When Thomas Merton entered a Trappist monastery in December 1941, he turned his back on secular life--including a very promising literary career. He sent his journals, a novel-in-progess, and copies of all his poems to his mentor, Columbia professor Mark Van Doren, for safe keeping, fully expecting to write little, if anything, ever again. It was a relatively short-lived resolution, for Merton almost immediately found himself being assigned writing tasks by his Abbot--one of which was the autobiographical essay that blossomed into his international best-seller The Seven Storey Mountain. That book made him famous overnight, and for a time he struggled with the notion that the vocation of the monk and the vocation of the writer were incompatible. Monasticism called for complete surrender to the absolute, whereas writing demanded a tactical withdrawal from experience in order to record it. He eventually came to accept his dual vocation as two sides of the same spiritual coin and used it as a source of creative tension the rest of his life.
Merton's thoughts on writing have never been compiled into a single volume until now. Robert Inchausti has mined the vast Merton literature to discover what he had to say on a whole spectrum of literary topics, including writing as a spiritual calling, the role of the Christian writer in a secular society, the joys and mysteries of poetry, and evaluations of his own literary work. Also included are fascinating glimpses of his take on a range of other writers, including Henry David Thoreau, Flannery O'Connor, Dylan Thomas, Albert Camus, James Joyce, and even Henry Miller, along with many others.
- beyond showing versus telling
- your story's emotional world
- moral stakes
- connecting the inner and outer journeys
- plot as emotional opportunities
- invoking higher emotions, symbols, and emotional language
- cascading change
- story as emotional mirror
- positive spirit and magnanimous writing
- the hidden current that makes stories move
Readers can simply read a novel...or they can experience it. The Emotional Craft of Fiction shows you how to make that happen.
For a quarter century, more than a million readers--scribes and scribblers of all ages and abilities--have been inspired by Anne Lamott's hilarious, big-hearted, homespun advice. Advice that begins with the simple words of wisdom passed down from Anne's father--also a writer--in the iconic passage that gives the book its title:"Thirty years ago my older brother, who was ten years old at the time, was trying to get a report on birds written that he'd had three months to write. It was due the next day. We were out at our family cabin in Bolinas, and he was at the kitchen table close to tears, surrounded by binder paper and pencils and unopened books on birds, immobilized by the hugeness of the task ahead. Then my father sat down beside him, put his arm around my brother's shoulder, and said, 'Bird by bird, buddy. Just take it bird by bird.'" An essential volume for generations of writers young and old, Bird by Bird is a modern classic. This twenty-fifth anniversary edition will continue to spark creative minds for years to come.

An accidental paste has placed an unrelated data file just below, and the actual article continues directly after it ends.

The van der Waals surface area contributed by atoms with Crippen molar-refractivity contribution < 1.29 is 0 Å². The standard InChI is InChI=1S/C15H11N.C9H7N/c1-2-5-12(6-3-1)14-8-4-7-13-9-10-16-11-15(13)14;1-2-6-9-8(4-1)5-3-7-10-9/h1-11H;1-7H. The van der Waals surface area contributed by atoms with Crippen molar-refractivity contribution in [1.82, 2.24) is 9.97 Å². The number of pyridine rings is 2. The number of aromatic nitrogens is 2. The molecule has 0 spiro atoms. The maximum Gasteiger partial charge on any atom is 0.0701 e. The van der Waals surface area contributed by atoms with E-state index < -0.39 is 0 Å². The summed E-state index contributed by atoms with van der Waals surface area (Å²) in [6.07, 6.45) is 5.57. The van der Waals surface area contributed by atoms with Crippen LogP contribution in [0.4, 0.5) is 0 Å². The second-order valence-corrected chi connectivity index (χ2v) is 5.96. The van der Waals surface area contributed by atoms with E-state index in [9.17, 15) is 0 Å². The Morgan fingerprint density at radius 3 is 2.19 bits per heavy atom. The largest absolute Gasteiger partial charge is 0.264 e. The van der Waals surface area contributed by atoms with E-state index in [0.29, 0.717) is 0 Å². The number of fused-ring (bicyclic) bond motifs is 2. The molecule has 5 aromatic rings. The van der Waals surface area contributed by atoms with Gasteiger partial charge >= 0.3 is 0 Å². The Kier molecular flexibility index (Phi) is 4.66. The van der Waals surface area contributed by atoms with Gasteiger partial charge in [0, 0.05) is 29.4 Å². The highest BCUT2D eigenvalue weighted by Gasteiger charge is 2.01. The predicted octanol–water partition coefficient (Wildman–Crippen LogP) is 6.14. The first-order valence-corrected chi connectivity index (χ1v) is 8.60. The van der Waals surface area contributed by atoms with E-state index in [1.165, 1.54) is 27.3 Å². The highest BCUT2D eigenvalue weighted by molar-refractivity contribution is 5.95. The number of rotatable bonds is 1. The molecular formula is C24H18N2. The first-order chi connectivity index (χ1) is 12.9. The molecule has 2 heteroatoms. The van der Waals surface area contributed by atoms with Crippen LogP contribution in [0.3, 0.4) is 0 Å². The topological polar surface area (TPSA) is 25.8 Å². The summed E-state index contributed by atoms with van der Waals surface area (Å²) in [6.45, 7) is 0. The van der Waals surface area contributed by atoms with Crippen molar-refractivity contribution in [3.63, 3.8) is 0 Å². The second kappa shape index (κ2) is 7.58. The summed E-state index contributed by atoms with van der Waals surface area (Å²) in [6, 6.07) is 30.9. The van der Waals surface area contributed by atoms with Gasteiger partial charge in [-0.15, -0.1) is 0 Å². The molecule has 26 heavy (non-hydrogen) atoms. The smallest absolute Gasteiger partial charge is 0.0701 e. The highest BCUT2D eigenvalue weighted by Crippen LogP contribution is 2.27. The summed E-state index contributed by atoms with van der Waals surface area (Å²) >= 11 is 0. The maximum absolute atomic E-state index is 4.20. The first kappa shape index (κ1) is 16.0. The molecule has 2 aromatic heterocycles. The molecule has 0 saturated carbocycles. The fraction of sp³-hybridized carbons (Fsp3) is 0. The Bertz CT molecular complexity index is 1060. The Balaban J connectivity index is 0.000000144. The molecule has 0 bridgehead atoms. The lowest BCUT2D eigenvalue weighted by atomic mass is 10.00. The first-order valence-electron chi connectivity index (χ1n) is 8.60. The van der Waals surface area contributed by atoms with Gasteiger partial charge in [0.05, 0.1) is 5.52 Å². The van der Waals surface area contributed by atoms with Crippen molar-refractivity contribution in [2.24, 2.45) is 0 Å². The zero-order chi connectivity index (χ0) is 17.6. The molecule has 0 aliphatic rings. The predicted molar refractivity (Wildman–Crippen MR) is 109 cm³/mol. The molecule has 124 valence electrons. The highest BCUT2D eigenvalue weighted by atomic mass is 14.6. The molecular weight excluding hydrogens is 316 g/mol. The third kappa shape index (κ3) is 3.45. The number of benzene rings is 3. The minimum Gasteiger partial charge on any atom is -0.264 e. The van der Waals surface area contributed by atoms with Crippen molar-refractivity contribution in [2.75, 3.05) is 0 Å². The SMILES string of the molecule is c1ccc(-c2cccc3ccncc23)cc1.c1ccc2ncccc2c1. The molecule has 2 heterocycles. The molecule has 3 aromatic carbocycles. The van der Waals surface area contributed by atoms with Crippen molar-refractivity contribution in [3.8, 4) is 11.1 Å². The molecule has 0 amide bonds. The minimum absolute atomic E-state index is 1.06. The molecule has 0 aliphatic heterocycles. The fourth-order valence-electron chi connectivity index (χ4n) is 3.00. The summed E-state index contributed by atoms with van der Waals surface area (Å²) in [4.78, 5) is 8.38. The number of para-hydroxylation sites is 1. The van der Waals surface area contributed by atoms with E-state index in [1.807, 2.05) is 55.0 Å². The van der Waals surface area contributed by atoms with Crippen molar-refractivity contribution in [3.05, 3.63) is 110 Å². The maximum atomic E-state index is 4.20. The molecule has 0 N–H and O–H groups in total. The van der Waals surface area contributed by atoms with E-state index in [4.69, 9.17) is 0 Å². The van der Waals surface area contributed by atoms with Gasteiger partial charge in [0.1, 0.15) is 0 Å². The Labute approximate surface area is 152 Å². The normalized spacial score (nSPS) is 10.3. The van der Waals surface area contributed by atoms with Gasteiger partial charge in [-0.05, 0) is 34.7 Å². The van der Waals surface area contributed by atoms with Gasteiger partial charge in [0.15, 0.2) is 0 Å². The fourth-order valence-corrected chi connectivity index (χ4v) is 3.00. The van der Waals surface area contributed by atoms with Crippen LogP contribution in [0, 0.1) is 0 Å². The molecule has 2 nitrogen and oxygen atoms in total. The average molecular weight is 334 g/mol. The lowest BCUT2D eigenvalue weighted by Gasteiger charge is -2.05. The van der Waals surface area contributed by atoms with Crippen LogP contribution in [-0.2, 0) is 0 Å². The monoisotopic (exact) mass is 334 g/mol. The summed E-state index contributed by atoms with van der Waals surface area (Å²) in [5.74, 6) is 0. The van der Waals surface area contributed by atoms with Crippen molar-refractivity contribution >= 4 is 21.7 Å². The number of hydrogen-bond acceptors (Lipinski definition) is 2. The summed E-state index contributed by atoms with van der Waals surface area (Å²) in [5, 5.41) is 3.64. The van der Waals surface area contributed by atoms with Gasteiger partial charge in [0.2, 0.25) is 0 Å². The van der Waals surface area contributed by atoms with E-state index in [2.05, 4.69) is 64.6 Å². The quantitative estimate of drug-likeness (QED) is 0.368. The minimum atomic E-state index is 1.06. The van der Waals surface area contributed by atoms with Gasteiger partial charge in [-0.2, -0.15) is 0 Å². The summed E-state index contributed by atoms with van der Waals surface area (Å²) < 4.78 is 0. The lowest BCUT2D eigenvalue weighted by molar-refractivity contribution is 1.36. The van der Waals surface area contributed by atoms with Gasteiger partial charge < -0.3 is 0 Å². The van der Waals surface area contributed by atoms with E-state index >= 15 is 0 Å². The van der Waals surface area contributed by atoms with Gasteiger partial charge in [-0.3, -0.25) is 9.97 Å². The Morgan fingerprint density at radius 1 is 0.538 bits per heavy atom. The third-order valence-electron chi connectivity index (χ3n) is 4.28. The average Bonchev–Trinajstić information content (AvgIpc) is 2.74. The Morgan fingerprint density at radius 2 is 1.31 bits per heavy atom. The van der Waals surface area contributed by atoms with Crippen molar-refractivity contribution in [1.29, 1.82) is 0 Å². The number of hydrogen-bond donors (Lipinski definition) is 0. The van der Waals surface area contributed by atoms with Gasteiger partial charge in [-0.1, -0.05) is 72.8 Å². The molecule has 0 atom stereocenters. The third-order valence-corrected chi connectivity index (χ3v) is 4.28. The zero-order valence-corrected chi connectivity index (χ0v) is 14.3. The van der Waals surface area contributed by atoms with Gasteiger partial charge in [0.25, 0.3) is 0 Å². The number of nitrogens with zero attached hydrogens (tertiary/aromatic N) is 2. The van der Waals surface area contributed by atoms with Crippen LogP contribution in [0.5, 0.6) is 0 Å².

- New statistical information to help you create true-to-life characters
- Corresponding exercises that show you how to put the material to work in your stories
- A quick-reference index to make cross-referencing a snap
- Idea sparkers to get your thoughts out of your head and onto the page Plus, you'll learn about common - and not so common - psychological, physical, and relationship disorders; delve into the minds of criminals; find out what it takes to be a professional athlete, scientist, and truck driver; discover what life is like for a gang member, suicidal teen, and alcoholic; and more. In Writer's Guide to Character Traits, 2nd edition, note psychologist and author Dr. Linda Edelstein takes you beyond generic personality types and into the depths of the human psyche where you're sure to find the resources you need to make your characters stand out from the crowd.